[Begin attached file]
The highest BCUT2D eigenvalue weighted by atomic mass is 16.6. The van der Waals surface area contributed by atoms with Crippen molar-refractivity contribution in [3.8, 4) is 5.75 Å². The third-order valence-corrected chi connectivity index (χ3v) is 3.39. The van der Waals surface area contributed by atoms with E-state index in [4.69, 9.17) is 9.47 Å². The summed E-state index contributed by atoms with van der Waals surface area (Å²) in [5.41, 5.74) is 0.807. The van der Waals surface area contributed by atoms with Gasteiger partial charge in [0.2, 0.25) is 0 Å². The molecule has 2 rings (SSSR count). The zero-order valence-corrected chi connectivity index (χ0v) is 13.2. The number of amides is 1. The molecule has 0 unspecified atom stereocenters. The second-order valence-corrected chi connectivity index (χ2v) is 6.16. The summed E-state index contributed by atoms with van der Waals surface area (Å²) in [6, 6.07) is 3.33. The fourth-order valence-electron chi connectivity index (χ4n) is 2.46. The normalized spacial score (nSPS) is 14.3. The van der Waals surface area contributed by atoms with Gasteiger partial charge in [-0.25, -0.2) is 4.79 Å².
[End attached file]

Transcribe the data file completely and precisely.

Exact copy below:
The highest BCUT2D eigenvalue weighted by atomic mass is 16.6. The van der Waals surface area contributed by atoms with Crippen molar-refractivity contribution in [3.8, 4) is 5.75 Å². The third-order valence-corrected chi connectivity index (χ3v) is 3.39. The van der Waals surface area contributed by atoms with E-state index in [4.69, 9.17) is 9.47 Å². The summed E-state index contributed by atoms with van der Waals surface area (Å²) in [5.41, 5.74) is 0.807. The van der Waals surface area contributed by atoms with Gasteiger partial charge in [0.2, 0.25) is 0 Å². The molecule has 2 rings (SSSR count). The zero-order valence-corrected chi connectivity index (χ0v) is 13.2. The number of amides is 1. The molecule has 0 unspecified atom stereocenters. The second-order valence-corrected chi connectivity index (χ2v) is 6.16. The summed E-state index contributed by atoms with van der Waals surface area (Å²) in [6, 6.07) is 3.33. The fourth-order valence-electron chi connectivity index (χ4n) is 2.46. The normalized spacial score (nSPS) is 14.3. The van der Waals surface area contributed by atoms with Gasteiger partial charge in [-0.25, -0.2) is 4.79 Å².